Vishing: Also known as voice phishing, where a hacker employs impersonating techniques via a phone call to gain access to personal information. This can be very convincing to the person being targeted because the person attempting to steal information will often know just enough information about the victim to sound convincing.
Rogue: This form of social engineering could easily be coined “impostor.” This is when a hacker creates a program that makes you think you have been infected by malware. The victim is then tricked into paying for the “removal” of the malicious software, though it was never actually on the computer.
Another version is after you think your computer has been infected an antivirus solution conveniently pops-up for you to solve the problem. When you click to download the "solution," you actually download malware. Clever, right?
This can often manifest in the form a webpage that looks like your antivirus software detected a threat. The webpages will often have graphics that even make it look like a virus is actively being uploaded to the computer.
How to Prevent Social Engineering
There are programs out there that will train you and your company on phishing techniques and other social engineering techniques. Running quarterly tests within your company is a great hands-on way to prevent a real attack from happening. Remember, the best antivirus program in the world can’t prevent attacks from within.
If your business isn’t in the position to do this now, follow the advice below and share this article with your coworkers to better educate them on the threats of social engineering and how to avoid them.
In-House Social Engineering Prevention Tips:
- Pause. Before opening an email (and especially before clicking a link), think about the source and what they are asking of you. If it is a request for your social security number, chances are it's an attempt to maliciously gain personal information.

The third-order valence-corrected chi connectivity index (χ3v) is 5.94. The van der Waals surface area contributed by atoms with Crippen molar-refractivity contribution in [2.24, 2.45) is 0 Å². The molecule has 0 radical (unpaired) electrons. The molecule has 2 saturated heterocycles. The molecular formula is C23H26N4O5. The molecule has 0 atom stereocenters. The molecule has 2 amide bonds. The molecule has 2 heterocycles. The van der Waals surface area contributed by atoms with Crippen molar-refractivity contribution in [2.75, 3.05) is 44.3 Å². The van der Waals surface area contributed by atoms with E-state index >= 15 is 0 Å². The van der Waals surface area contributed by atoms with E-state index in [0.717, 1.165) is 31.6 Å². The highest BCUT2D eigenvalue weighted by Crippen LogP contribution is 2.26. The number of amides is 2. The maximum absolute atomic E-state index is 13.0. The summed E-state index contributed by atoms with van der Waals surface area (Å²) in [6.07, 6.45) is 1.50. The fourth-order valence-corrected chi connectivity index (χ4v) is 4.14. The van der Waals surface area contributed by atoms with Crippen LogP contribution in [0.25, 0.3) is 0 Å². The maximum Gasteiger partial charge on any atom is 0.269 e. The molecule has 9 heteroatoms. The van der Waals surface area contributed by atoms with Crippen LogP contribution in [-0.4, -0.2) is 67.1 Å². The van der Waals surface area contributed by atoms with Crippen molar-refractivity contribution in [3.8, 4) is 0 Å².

- When in doubt, copy the link. Remember, you can do a fair amount of safe research on any link by copy and pasting it into a search engine (not your browser, though). Just make sure not to accidentally click the link while you are copying and pasting!
- Stay away from downloads. If an email is asking you to download something and it isn’t an email you were expecting to receive, DO NOT download those files! Doing so will more than likely allow malicious software to infiltrate your computer.
- Be vigilant about requests for help. I had a friend send a message out to everyone on her social media account asking for money. This seemed strange, so I contacted her directly, and sure enough, she had been hacked. It’s always worth taking the time to send a separate email or phone call directly to the person in question when you aren’t sure. If they did get hacked, your friend will appreciate knowing that, too.
- Beware of the Nigerian Prince. You may have heard or experienced this popular phishing campaign before. Essentially, someone from another country contacts you via email with the offer of millions as repayment for your generosity of $1,000. To this day, I have never met a person who was actually paid by that Nigerian prince (who is apparently always needing $1,000).
Antivirus software, firewalls (virtual or physical) and email filters are all useful tools to protect your information, but treat them like a second line of defense. These are the back-ups for the moment that someone slips up and clicks one of those links. Just be sure that your antivirus and spyware software has automatic updates turned on, or that you have a reminder set through another device to update manually.
At SOS, we speak with businesses daily that are attacked by malicious software. More often than not, an employee clicked a link they shouldn't have and unintentionally unleashed a payload of malware into their network.
Managed IT services can assist in preventing these very preventable threats, but many owners feel they are too small to be a lucrative target for hackers. Unfortunately for them, hackers are aware of this mentality and often spend their time targeting small businesses over large ones because they are much easier to hack.
The payout may be smaller, but the time invested is worth their efforts. The more unfortunate fact is that over half of the small businesses that experience a data breach never recover.
The information in this article is just the surface of the ever-growing hacking threats that plague companies and individuals, alike. The articles listed below will give you additional insight into the details of the threats that are out there, as well as how to prevent becoming a victim.
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Posted by Daniel Gray
Daniel has a passion for educating and helping people and has spent over a decade in the education and office technology industries. He has a Bachelor's in Education from the University of West Georgia and an MBA from the University of Georgia. Daniel has been the lead blogger at SOS since 2017 and specializes in managed IT services, copiers and printers, and business phone systems. He lives in Atlanta and has a goofy greyhound named Ticker.